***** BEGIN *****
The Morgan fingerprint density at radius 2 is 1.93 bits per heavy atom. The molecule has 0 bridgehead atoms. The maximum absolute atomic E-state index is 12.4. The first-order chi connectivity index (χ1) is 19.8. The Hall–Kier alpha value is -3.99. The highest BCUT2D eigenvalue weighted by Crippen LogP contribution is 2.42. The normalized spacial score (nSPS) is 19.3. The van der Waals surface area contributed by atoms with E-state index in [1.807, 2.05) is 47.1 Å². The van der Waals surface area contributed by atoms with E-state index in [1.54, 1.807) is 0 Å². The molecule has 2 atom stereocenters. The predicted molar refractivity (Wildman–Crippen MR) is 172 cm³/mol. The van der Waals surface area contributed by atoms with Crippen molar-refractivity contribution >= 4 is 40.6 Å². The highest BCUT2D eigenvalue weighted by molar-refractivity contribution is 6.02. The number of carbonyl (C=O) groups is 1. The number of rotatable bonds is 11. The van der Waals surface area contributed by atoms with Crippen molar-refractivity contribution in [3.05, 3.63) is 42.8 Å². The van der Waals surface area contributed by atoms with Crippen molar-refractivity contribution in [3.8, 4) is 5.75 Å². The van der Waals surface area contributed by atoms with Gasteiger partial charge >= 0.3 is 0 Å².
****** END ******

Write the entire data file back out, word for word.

The Morgan fingerprint density at radius 2 is 1.93 bits per heavy atom. The molecule has 0 bridgehead atoms. The maximum absolute atomic E-state index is 12.4. The first-order chi connectivity index (χ1) is 19.8. The Hall–Kier alpha value is -3.99. The highest BCUT2D eigenvalue weighted by Crippen LogP contribution is 2.42. The normalized spacial score (nSPS) is 19.3. The van der Waals surface area contributed by atoms with E-state index in [1.807, 2.05) is 47.1 Å². The van der Waals surface area contributed by atoms with E-state index in [1.54, 1.807) is 0 Å². The molecule has 2 atom stereocenters. The predicted molar refractivity (Wildman–Crippen MR) is 172 cm³/mol. The van der Waals surface area contributed by atoms with Crippen molar-refractivity contribution >= 4 is 40.6 Å². The highest BCUT2D eigenvalue weighted by molar-refractivity contribution is 6.02. The number of carbonyl (C=O) groups is 1. The number of rotatable bonds is 11. The van der Waals surface area contributed by atoms with Crippen molar-refractivity contribution in [3.05, 3.63) is 42.8 Å². The van der Waals surface area contributed by atoms with Crippen molar-refractivity contribution in [3.8, 4) is 5.75 Å². The van der Waals surface area contributed by atoms with Gasteiger partial charge >= 0.3 is 0 Å².